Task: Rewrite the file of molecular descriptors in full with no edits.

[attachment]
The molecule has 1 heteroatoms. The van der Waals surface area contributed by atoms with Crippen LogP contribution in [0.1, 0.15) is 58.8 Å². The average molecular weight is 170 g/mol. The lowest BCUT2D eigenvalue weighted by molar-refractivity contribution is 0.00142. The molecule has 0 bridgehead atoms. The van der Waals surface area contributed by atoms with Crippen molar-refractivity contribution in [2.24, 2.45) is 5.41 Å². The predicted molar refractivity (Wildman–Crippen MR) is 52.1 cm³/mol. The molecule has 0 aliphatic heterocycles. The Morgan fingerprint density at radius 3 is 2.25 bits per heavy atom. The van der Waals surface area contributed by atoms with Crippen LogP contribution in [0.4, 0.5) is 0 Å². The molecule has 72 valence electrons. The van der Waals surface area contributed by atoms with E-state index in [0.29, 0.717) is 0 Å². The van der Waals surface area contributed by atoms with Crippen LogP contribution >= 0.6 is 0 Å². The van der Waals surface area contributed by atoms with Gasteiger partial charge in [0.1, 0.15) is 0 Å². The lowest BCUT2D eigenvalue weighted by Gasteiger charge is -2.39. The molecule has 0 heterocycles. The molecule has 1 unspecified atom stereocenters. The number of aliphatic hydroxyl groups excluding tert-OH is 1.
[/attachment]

The molecule has 1 heteroatoms. The van der Waals surface area contributed by atoms with Crippen LogP contribution in [0.1, 0.15) is 58.8 Å². The average molecular weight is 170 g/mol. The lowest BCUT2D eigenvalue weighted by molar-refractivity contribution is 0.00142. The molecule has 0 bridgehead atoms. The van der Waals surface area contributed by atoms with Crippen molar-refractivity contribution in [2.24, 2.45) is 5.41 Å². The predicted molar refractivity (Wildman–Crippen MR) is 52.1 cm³/mol. The molecule has 0 aliphatic heterocycles. The Morgan fingerprint density at radius 3 is 2.25 bits per heavy atom. The van der Waals surface area contributed by atoms with Crippen LogP contribution in [0.4, 0.5) is 0 Å². The molecule has 72 valence electrons. The van der Waals surface area contributed by atoms with E-state index in [0.29, 0.717) is 0 Å². The van der Waals surface area contributed by atoms with Crippen LogP contribution >= 0.6 is 0 Å². The van der Waals surface area contributed by atoms with Gasteiger partial charge in [0.1, 0.15) is 0 Å². The lowest BCUT2D eigenvalue weighted by Gasteiger charge is -2.39. The molecule has 0 heterocycles. The molecule has 1 unspecified atom stereocenters. The number of aliphatic hydroxyl groups excluding tert-OH is 1.